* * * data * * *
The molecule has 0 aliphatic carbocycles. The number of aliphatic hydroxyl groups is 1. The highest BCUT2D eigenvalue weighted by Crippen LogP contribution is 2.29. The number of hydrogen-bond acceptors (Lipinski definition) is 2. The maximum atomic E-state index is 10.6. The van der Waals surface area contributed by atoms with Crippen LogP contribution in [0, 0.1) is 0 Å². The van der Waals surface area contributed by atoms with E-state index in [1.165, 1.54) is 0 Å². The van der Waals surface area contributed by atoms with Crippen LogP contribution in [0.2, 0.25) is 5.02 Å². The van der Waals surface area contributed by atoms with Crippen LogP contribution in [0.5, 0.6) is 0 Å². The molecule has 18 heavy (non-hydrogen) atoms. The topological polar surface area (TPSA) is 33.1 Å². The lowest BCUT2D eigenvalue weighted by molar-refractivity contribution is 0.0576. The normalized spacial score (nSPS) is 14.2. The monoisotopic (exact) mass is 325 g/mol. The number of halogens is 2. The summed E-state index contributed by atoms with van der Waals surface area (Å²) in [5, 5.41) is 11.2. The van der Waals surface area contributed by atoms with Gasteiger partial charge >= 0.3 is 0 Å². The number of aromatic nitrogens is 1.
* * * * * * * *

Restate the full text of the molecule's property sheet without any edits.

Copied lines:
The molecule has 0 aliphatic carbocycles. The number of aliphatic hydroxyl groups is 1. The highest BCUT2D eigenvalue weighted by Crippen LogP contribution is 2.29. The number of hydrogen-bond acceptors (Lipinski definition) is 2. The maximum atomic E-state index is 10.6. The van der Waals surface area contributed by atoms with Crippen LogP contribution in [0, 0.1) is 0 Å². The van der Waals surface area contributed by atoms with E-state index in [1.165, 1.54) is 0 Å². The van der Waals surface area contributed by atoms with Crippen LogP contribution in [0.2, 0.25) is 5.02 Å². The van der Waals surface area contributed by atoms with Crippen LogP contribution in [0.5, 0.6) is 0 Å². The molecule has 18 heavy (non-hydrogen) atoms. The topological polar surface area (TPSA) is 33.1 Å². The lowest BCUT2D eigenvalue weighted by molar-refractivity contribution is 0.0576. The normalized spacial score (nSPS) is 14.2. The monoisotopic (exact) mass is 325 g/mol. The number of halogens is 2. The summed E-state index contributed by atoms with van der Waals surface area (Å²) in [5, 5.41) is 11.2. The van der Waals surface area contributed by atoms with Gasteiger partial charge >= 0.3 is 0 Å². The number of aromatic nitrogens is 1.